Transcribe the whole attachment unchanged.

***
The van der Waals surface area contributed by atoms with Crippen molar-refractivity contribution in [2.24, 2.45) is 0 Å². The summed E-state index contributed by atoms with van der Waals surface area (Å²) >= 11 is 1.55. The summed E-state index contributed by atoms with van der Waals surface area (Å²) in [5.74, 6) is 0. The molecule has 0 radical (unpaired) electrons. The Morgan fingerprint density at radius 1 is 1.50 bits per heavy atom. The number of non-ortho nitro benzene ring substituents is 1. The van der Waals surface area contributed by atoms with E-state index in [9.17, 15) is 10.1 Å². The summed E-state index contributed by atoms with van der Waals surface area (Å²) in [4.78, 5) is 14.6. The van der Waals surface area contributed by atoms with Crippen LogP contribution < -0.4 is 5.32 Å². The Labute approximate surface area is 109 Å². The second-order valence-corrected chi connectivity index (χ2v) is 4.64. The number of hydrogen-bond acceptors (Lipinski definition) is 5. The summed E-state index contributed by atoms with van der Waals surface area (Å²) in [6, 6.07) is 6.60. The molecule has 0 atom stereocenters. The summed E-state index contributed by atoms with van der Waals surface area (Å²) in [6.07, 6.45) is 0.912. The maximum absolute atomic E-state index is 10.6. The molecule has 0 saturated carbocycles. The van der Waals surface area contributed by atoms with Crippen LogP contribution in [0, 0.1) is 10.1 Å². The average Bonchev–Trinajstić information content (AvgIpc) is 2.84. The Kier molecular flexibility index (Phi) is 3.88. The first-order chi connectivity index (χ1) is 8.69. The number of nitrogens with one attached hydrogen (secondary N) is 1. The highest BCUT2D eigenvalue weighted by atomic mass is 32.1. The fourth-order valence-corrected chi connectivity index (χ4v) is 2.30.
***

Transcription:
The van der Waals surface area contributed by atoms with Crippen molar-refractivity contribution in [2.24, 2.45) is 0 Å². The summed E-state index contributed by atoms with van der Waals surface area (Å²) >= 11 is 1.55. The summed E-state index contributed by atoms with van der Waals surface area (Å²) in [5.74, 6) is 0. The molecule has 0 radical (unpaired) electrons. The Morgan fingerprint density at radius 1 is 1.50 bits per heavy atom. The number of non-ortho nitro benzene ring substituents is 1. The van der Waals surface area contributed by atoms with E-state index in [9.17, 15) is 10.1 Å². The summed E-state index contributed by atoms with van der Waals surface area (Å²) in [4.78, 5) is 14.6. The van der Waals surface area contributed by atoms with Crippen LogP contribution < -0.4 is 5.32 Å². The Labute approximate surface area is 109 Å². The second-order valence-corrected chi connectivity index (χ2v) is 4.64. The number of hydrogen-bond acceptors (Lipinski definition) is 5. The summed E-state index contributed by atoms with van der Waals surface area (Å²) in [6, 6.07) is 6.60. The molecule has 0 atom stereocenters. The summed E-state index contributed by atoms with van der Waals surface area (Å²) in [6.07, 6.45) is 0.912. The maximum absolute atomic E-state index is 10.6. The molecule has 0 saturated carbocycles. The van der Waals surface area contributed by atoms with Crippen LogP contribution in [0, 0.1) is 10.1 Å². The average Bonchev–Trinajstić information content (AvgIpc) is 2.84. The Kier molecular flexibility index (Phi) is 3.88. The first-order chi connectivity index (χ1) is 8.69. The number of nitrogens with one attached hydrogen (secondary N) is 1. The highest BCUT2D eigenvalue weighted by atomic mass is 32.1. The fourth-order valence-corrected chi connectivity index (χ4v) is 2.30.